Samuel Johnson and the art of procrastination
Or how to write 1,800 words an hour
Samuel Johnson (1709–1784)
A question for all the writers out there: What percentage of your so-called writing time would you say is really spent procrastinating writing? For me, I’d say it’s around 80 percent. Eighty percent avoiding it, sitting in the chair but not doing it, reading something I “have to read” in order to do it, beating myself up for not doing it, promising myself I’ll do better the next day.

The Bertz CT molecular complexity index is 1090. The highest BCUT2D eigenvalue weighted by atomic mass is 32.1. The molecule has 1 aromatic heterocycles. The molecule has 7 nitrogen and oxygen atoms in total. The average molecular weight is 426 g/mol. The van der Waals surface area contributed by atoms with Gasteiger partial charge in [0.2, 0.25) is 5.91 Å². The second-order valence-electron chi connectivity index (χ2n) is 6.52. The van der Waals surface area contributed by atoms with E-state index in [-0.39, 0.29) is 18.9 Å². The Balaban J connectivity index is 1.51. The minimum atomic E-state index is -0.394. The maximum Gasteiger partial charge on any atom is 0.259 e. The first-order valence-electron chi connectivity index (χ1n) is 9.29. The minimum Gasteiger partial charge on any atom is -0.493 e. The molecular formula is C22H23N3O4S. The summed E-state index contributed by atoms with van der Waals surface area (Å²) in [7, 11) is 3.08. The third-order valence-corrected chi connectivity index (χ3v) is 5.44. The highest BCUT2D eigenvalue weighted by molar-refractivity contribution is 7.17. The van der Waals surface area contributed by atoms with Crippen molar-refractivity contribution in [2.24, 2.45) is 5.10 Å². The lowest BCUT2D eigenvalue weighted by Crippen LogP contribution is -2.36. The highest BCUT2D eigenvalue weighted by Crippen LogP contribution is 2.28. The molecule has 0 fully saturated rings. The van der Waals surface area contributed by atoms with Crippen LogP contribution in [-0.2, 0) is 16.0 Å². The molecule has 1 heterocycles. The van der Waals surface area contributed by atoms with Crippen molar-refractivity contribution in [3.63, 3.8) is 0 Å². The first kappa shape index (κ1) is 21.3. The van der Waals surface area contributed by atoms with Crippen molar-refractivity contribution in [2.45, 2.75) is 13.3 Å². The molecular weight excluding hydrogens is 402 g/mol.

This is something I have mostly felt a lot of shame about—I intend to write but I don’t, oh god, I’m such a worthless phony. But lately I’m starting to embrace it. Because a lot of good writing is procrastinating! I mean, the avoidance is integral to it. Not just because procrastination helps you build up enough pressure to finally do the work—though this is undoubtedly true and something I’ve written and talked about before—but also because not doing what you’re supposed to do all the time is good for the soul! Writers should be slackers, to some extent, and bring us back messages from the land of the slackers. Because you know what slackers have time to do? To think! And the absurdity and self-contradiction inherent to procrastination is fertile ground for interesting thinking.